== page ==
The wild orchids like all wildlife are suffering a catastrophic decline or even extinction in their natural habitats.
The recent agricultural revolution has happened very quickly for many plant species to adapt.
Orchids are mainly associated with poor soils and are VERY sensitive to soil changes, especially those covered by fertilizers. They remain in inaccessible places and survive in populations which are too weak to respond to the variations of climatic changes.
The decline of agriculture and the abandoning of traditional rural activities like grazing on a NOT improved pasture means that these areas are no longer kept up.
These areas become unsuitable and are covered with growth of scrubs and trees which does nothing to ensure habitat diversity.
The exploitation of forests by the tourist industry has opened routes into forests and mountains.
After the destruction of natural areas caused by industrial civilization, picking a bunch of flowers seems like a very inoffensive occupation but it always depends on the origin and the rarity of the particular flower.
“Cypripedium calceolous” (“The Lady’s slipper”) has been picked for a long time and was sold in markets as a cut flower. It has completely disappeared from some areas.
“Orchis” and “Dactylorhiza” have attractive colours and they are also picked.
There are other more worrying problems concerning the wild orchids :
Herbarium collections – A scientific necessity, but unfortunately it provides an excuse behind impulsive collectors.
These collectors are very active whenever rare plants are involved.
Even well-known sites have been cleared of very rare plants by “scientists” preoccupied with completing their collections or by groups of students led by naive botanists who use the plants as a quick way to make
up an interesting herbarium collection.
Photographers often put their art before the survival of their subjects making their own contribution to the destruction of threatened sites.
When they find a plant in conditions which are inconvenient, they dig it up, put it in better light and sometimes they take it to their house to make it easier to photograph!
If the plant is only a bud they will transplant it into their own garden to take only one photograph when the flowers open!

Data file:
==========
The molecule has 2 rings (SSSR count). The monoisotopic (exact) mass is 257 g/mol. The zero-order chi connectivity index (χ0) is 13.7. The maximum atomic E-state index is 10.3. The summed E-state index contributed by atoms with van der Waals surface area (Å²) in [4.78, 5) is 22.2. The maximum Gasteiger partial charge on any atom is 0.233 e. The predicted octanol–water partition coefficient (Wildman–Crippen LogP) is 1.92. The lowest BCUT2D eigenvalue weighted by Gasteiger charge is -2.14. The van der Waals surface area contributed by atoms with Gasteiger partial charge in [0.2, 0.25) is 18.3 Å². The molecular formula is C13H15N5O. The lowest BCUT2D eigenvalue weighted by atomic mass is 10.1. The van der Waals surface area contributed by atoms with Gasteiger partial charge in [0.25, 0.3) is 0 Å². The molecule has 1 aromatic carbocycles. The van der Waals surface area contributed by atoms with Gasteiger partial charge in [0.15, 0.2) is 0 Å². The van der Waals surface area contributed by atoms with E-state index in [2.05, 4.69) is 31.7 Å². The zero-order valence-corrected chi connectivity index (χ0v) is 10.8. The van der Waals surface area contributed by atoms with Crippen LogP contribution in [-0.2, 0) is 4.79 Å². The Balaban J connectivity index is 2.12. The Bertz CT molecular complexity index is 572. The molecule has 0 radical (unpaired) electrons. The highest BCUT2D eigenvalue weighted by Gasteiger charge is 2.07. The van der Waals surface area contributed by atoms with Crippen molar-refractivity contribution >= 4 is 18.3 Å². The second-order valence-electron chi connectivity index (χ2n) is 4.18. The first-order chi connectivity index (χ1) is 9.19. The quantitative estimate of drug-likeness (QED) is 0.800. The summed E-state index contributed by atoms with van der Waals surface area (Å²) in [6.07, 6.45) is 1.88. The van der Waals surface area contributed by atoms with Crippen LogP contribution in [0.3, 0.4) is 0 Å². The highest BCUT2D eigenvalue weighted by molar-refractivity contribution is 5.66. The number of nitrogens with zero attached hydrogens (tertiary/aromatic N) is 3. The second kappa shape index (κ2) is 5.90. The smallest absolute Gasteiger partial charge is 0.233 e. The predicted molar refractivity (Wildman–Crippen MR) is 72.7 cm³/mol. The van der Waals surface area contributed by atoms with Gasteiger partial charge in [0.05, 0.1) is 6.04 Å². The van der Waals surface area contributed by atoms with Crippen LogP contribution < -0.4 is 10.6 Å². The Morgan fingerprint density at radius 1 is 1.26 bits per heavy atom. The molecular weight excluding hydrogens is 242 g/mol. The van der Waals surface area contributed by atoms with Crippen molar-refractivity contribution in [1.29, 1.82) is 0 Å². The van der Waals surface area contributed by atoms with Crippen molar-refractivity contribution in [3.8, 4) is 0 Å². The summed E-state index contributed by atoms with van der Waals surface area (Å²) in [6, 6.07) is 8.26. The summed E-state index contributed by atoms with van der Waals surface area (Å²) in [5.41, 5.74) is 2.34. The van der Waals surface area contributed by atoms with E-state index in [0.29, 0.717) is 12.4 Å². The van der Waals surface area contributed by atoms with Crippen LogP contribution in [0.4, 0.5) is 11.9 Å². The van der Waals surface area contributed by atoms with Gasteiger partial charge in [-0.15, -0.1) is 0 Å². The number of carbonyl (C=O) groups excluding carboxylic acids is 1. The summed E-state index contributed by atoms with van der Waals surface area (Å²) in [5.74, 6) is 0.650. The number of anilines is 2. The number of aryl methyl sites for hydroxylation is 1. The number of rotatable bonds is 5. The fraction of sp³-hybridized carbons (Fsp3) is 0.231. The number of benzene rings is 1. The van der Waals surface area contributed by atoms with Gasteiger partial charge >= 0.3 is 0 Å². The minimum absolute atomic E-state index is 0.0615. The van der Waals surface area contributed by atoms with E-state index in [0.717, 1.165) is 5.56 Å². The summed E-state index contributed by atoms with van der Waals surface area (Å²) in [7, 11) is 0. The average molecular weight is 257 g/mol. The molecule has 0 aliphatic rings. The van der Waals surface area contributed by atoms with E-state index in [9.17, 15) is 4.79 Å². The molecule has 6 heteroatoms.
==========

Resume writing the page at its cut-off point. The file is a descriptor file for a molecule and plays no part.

Another threat to the survival of wild orchids is the pressure on them from horticulture. Brightening up a garden with plants from the wild is still today very much alive!
Some amateur gardeners will not hesitate to steal protected plants from nature reserves!!!
Even when transplanted into a pot or in the garden, most orchids when removed from their usual habitat will not survive, therefore encouraging the gardener to replace them again from the wild.
Professional horticulturists do not hesitate to include European orchids in their catalogues.
They cover themselves by stating that they are selling (especially for legally protected species) plants which were raised from seed in the nursery, but unfortunately very often this is not the case…
The most serious danger to the Mediterranean orchid is caused by using the rhizomes for food.
The rhizomes of the “Serapiadinae” were used all over Europe as an aphrodisiac tonic!
The new swollen storage organs full of starch are collected. These are the very organs which ensure the continuation of the plants from year to year.
In Turkey they still now collect, dry and grind these into flour and use it as “salep” to thicken and flavour ice-cream and milky drinks!!!
The rhizomes are dug up in Turkey when the plants are in flower, then they are dried and processed and sold in local markets.
They are sold to wholesalers who sell them again or export them.
More value is added at each stage which makes it risky to intervene by replacing salep with a substitute which would be easy to produce.
These collectors produce almost 50 tonnes of salep. It takes about 1,000 to 3,000 rhizomes to produce 1 kilogram of salep.
Spectacular species like “Comperia comperiana” are close to extinction in Turkey. Other species are almost never seen outside cemeteries where supervision prevents their collection. The survival of many European orchids relies totally in the short term protection measures.
The threats to European orchids come from many and varied sources and cover a whole range of factors, social and economic practices with horrific consequences for wildlife.
The orchidologists’ code of conduct is made up by the following rules :
-Minimise trampling at the orchid sites
-Pick ONLY the smallest possible sample if and when necessary
-BAN herbarium collecting
-Cause the least possible damage when taking photographs
-ABSOLUTELY FORBID ALL transplanting from the wild
-ABSOLUTELY FORBID ALL trade in European orchids
By Aleko Damaskinos